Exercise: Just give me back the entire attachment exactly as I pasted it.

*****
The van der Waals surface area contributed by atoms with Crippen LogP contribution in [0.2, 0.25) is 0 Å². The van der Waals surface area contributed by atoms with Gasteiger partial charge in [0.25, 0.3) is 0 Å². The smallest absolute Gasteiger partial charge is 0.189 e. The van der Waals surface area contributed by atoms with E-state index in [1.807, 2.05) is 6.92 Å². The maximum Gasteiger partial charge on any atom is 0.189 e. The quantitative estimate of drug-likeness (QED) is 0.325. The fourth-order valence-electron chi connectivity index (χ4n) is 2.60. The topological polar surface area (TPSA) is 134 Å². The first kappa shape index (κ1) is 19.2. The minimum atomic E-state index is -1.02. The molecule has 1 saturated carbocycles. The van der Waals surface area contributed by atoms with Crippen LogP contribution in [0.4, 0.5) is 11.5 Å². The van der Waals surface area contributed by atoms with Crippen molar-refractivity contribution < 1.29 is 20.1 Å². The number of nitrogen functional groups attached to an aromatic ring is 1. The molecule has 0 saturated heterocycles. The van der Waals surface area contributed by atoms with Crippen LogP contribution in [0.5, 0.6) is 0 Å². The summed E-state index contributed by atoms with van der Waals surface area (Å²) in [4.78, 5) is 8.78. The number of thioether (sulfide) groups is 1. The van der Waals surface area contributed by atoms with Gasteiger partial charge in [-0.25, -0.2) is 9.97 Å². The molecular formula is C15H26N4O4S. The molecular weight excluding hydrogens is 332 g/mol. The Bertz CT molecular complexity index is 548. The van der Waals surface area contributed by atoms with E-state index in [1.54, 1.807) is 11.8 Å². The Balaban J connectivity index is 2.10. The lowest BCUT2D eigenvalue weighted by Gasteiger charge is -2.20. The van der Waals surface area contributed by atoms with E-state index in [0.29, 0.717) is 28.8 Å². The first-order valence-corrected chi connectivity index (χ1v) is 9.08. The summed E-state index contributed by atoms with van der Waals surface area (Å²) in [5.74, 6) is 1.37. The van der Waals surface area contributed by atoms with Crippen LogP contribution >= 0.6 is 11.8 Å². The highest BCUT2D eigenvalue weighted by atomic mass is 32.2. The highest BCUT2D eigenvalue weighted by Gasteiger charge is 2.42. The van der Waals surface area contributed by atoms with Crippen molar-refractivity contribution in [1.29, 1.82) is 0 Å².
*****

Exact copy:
The van der Waals surface area contributed by atoms with Crippen LogP contribution in [0.2, 0.25) is 0 Å². The van der Waals surface area contributed by atoms with Gasteiger partial charge in [0.25, 0.3) is 0 Å². The smallest absolute Gasteiger partial charge is 0.189 e. The van der Waals surface area contributed by atoms with E-state index in [1.807, 2.05) is 6.92 Å². The maximum Gasteiger partial charge on any atom is 0.189 e. The quantitative estimate of drug-likeness (QED) is 0.325. The fourth-order valence-electron chi connectivity index (χ4n) is 2.60. The topological polar surface area (TPSA) is 134 Å². The first kappa shape index (κ1) is 19.2. The minimum atomic E-state index is -1.02. The molecule has 1 saturated carbocycles. The van der Waals surface area contributed by atoms with Crippen LogP contribution in [0.4, 0.5) is 11.5 Å². The van der Waals surface area contributed by atoms with Crippen molar-refractivity contribution < 1.29 is 20.1 Å². The number of nitrogen functional groups attached to an aromatic ring is 1. The molecule has 0 saturated heterocycles. The van der Waals surface area contributed by atoms with Crippen LogP contribution in [0.5, 0.6) is 0 Å². The summed E-state index contributed by atoms with van der Waals surface area (Å²) in [4.78, 5) is 8.78. The number of thioether (sulfide) groups is 1. The van der Waals surface area contributed by atoms with Gasteiger partial charge in [-0.25, -0.2) is 9.97 Å². The molecular formula is C15H26N4O4S. The molecular weight excluding hydrogens is 332 g/mol. The Bertz CT molecular complexity index is 548. The van der Waals surface area contributed by atoms with E-state index in [1.54, 1.807) is 11.8 Å². The Balaban J connectivity index is 2.10. The lowest BCUT2D eigenvalue weighted by Gasteiger charge is -2.20. The van der Waals surface area contributed by atoms with E-state index in [0.29, 0.717) is 28.8 Å². The first-order valence-corrected chi connectivity index (χ1v) is 9.08. The summed E-state index contributed by atoms with van der Waals surface area (Å²) in [5.74, 6) is 1.37. The van der Waals surface area contributed by atoms with Crippen LogP contribution >= 0.6 is 11.8 Å². The highest BCUT2D eigenvalue weighted by atomic mass is 32.2. The highest BCUT2D eigenvalue weighted by Gasteiger charge is 2.42. The van der Waals surface area contributed by atoms with Crippen molar-refractivity contribution in [1.29, 1.82) is 0 Å².